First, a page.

WWII Military Relic Hunting in Estonia

"A Soldier's Message from 1944"

A year later, I visited the Sillamäe museum where I hoped to find information on any historic events that took place in this area during the Northern War of 1700-1721. I assumed that the largest exhibition in the museum most likely would be dedicated to the WWII Tannenbergstellung battle of 1944 that occurred locally. But I also hoped to see some military artifacts dated back to the 1700s, so I could learn what kind of metal detecting finds to expect at the field with a rampart.

Even though the museum was undergoing a thorough renovation, there was a couple of interesting exhibitions available for viewing: the Neolithic Period artifacts and an amazing gemstone collection compiled by the museum director himself. He was happy to give me a tour and tell me about the most interesting exhibits. But he was extremely proud to show me the most valuable item of the WWII exposition, an unusual war artifact, which made me instantly forget about the Northern War.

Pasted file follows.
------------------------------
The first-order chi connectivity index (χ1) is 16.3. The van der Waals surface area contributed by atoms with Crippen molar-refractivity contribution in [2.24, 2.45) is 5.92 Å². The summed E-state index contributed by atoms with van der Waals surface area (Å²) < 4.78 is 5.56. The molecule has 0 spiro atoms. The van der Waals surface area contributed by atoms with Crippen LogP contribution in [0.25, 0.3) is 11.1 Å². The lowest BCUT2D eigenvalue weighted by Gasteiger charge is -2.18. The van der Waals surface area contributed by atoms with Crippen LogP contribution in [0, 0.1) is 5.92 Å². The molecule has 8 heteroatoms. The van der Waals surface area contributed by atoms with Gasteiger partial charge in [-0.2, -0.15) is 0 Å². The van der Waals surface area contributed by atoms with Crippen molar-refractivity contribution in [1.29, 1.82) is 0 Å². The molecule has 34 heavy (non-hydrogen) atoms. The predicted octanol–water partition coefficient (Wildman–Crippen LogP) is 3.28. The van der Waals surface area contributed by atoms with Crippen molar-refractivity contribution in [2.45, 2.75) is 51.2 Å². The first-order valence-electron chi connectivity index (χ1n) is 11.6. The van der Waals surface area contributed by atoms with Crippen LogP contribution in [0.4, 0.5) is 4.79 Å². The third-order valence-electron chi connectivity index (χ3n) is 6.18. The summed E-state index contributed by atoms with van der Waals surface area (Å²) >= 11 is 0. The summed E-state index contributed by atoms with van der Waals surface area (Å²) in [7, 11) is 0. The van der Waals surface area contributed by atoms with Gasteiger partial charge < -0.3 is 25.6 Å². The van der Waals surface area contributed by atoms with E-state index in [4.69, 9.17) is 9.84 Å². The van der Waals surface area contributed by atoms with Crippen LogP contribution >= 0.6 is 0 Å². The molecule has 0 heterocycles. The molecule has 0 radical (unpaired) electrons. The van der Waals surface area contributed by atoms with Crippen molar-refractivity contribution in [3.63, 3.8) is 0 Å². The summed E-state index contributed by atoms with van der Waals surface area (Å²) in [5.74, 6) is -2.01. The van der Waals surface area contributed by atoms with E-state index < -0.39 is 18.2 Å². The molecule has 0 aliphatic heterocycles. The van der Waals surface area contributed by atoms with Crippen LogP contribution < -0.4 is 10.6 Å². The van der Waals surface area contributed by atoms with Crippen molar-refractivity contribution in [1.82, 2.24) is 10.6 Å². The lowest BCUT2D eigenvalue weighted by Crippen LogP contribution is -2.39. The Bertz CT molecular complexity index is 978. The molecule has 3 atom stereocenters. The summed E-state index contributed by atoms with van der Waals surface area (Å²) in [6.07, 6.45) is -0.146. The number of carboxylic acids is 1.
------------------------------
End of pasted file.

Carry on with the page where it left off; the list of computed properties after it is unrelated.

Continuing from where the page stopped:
It was a plaque of black schist, a metamorphic crystalline rock, with a dramatic words inscribed on it by a Russian soldier during the Tannenbergstellung Battle in 1944. Along with it, the director showed me a clipping from the Sillamäe newspaper - an article "A Message from '44" describing this rare World War II relic.

WW2 Relic Next to a Clipping from Sillamäe Newspaper

WW2 Artefact and Newspaper Clipping

A Sillamäe worker and his daughter found this schist plaque while hiking in the Blue Mountains near Sinemäe where the fierce WW2 battle took place in 1944. The relic was first given to the Sillamäe Council of Red Army Veterans, and later its chairman presented it to the city museum, so everybody could see it.

The message inscribed on the plaque's obverse would break your heart if you read it: "...four are remaining. The Germans are attacking. Farewell, comrades. May 23 1944."

Farewell Words Inscribed by Soldier Before He Died

Last Farewell Inscribed by Soldier Before He Died

But that was not all inscribed on the obverse. Later, the word "two" was added to the text, meaning that only two soldiers were still remaining alive.

"ДВА" - "Two", Was Added to Message

The obverse listed the names of initial four soldiers: "Senior Lieutenant Zharov, Soldiers Zagvozdkin, Tsyganov, Petrov."

Names of Soldiers Inscribed on Soft Rock's Back

Names of Soldiers Inscribed on Stone's Back

I had mixed feelings while holding this unique WWII artifact. On one hand, I felt deeply sad, on another hand, I felt being honored to touch such a remarkable piece of the WWII history - a personal message from those who sacrificed themselves for our well-being!

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